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    Pirate party

    Swashbucklers rule the day in Tampa, where hundreds of thousands of revelers turn out to celebrate Gasparilla.

    © St. Petersburg Times
    published February 3, 2002

    A special Flash presentation
    TAMPA -- There was a man wrapped in a feather boa and tight zebra-print pants. A toddler pushing a stroller with a Pomeranian in the seat. And a girl in a black eye patch, a sword by her side.

    A mix of the eclectic, the familiar and the gaudy lined a 3-mile stretch of Bayshore Boulevard and downtown Tampa Saturday for the annual pirate invasion and takeover of the city.

    Gasparilla 2002 sent debutantes, politicians and local celebrities down streets tossing thousands of glittery baubles into outstretched hands.

    It was a day for partying and patriotism, and of course, beads, beads, beads.

    "I just love it," said Tammy Larson, a four-year reveler who knew to bring her own cooler and lawn chair. "You can't live in Tampa and not experience Gasparilla."

    Many found it less rowdy than last year's, when Super Bowl fans mobbed the streets. Law enforcement officers guessed the crowd this year to be about 500,000.

    "It's definitely a lot less crowded," said Debbie Tollar of Mulberry. "It's much better for the kids when you're not being crushed."

    Tollar, her husband and three children came prepared: They brought honey buns, water and small stepladders to perch the young ones above the crowd. "We're here to see the firefighters," Tollar said. "But for the kids, the ultimate goal is to get the beads."

    For newcomers, the rush for the plastic necklaces came as quite a shock.

    "They fight for these beads like they're gold!" said Martha Allen of St. Petersburg. "I don't believe this!"

    But not everyone was there for beads.

    All a suntanned Stuart Alfonso, 27, needed to fit into the Gasparilla scene was the beer in his hand and the 4-foot python in his backpack. Circulating among the throngs lining Bayshore, Alfonso slowly worked his way toward the front of the parade, stopping for a tipsy passer-by who nervously petted the python.

    "Pretty much, he likes to get out. He likes the people," said Alfonso, who lives in Town 'N Country. The python has joined him at the parade for the past six years. "He's a people person."

    And then there were the homeowners along Bayshore, who guarded their property like the revelers guarded their beads.

    Costumed in the colorful uniform of an 18th century Spanish soldier, an authentic sword at his side and a fake scar on his cheek, Tom Coonley surveyed the crowds creeping past his daughter's Bayshore home, his eyes peeled for revelers seeking to turn the front yard into a makeshift bathroom.

    "I haven't seen a single float," confessed Coonley, who comes from St. Augustine every year to help patrol his daughter's home.

    A twentysomething guy strolled up.

    "May I use your restroom?" he asked, stepping onto the lawn.

    "No sir," said Coonley, pointing to the rows of portable bathrooms.

    "But there's a long line. I won't take anything," he cajoled.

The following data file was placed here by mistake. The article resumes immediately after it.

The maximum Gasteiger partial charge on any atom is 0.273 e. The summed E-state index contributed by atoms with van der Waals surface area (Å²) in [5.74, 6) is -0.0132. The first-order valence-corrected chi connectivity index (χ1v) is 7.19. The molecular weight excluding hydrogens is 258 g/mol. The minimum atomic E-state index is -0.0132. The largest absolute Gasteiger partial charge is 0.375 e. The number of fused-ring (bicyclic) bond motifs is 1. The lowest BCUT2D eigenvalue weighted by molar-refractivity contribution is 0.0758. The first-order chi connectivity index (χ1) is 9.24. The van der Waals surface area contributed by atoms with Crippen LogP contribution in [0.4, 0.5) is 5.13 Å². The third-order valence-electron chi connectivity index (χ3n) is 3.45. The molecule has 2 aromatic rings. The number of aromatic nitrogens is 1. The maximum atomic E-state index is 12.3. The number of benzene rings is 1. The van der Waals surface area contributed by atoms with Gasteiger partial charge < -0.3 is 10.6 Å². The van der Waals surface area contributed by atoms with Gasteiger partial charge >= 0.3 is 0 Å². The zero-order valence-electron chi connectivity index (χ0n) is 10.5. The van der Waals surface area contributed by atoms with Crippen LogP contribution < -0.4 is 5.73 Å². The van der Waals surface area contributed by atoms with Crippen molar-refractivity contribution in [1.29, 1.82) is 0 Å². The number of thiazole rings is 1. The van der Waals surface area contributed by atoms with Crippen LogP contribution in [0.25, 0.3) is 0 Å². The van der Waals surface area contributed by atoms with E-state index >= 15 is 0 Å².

Coonley sent the young man on his way.

    Not all homeowners opted for hands-on security.

    Ronnie Roth bought his Bayshore house four months ago, making this his first Gasparilla as a homeowner.

    Inside, invited guests enjoyed barbecue. Outside, revelers were met by two off-duty sheriff's deputies guarding the home.

    "So far, it's great!" Roth said from his gated drive. "Invite 115 of your best friends and get drunk together. Hire a couple of sheriff's deputies to protect you."

    Authorities reported few problems. There were the usual fights, but not much else. Even the new ban on glass bottles appeared to be observed.

    "Obviously, people got the word," said Tampa police Officer Doug Bingle.

    That was good news for David Rulison of Clearwater. Instead of fishing for beads, he was on an expedition for aluminum cans.

    The 59-year-old cake shop worker has picked up after Gasparilla revelers since 1979 and brings in several hundred dollars after each parade by recycling.

    "The rowdier the better," he said, lugging a large black plastic bag down Bayshore. "They're drinking more and tossing more cans on the ground."

    The day started out overcast, with a light sprinkle. But by 12:30, the sun was out, the sky was blue and people were squinting as they walked.

    Enter the sunglass vendors. One hawker, who didn't want to give his name because he skipped an obligation in Fort Myers to sell $5 sunglasses at the parade, said he sold 42 pairs in just a few hours.

    "I love it," he said, holding up four stacked trays of merchandise. "Everybody forgot their sunglasses!"

    Twenty friends from Chamberlain High School had dragged themselves out of bed early to be in the middle of the fun.

    "We parked really far away because we didn't think we'd be able to find a spot," said 16-year-old Kristen Brantley, who ended up a couple of rows back from the floats.

    "This year is definitely a lot better," Brantley said of the event she has been attending for eight years. "I think because of what happened (on Sept. 11) there are a lot of people here representing America."

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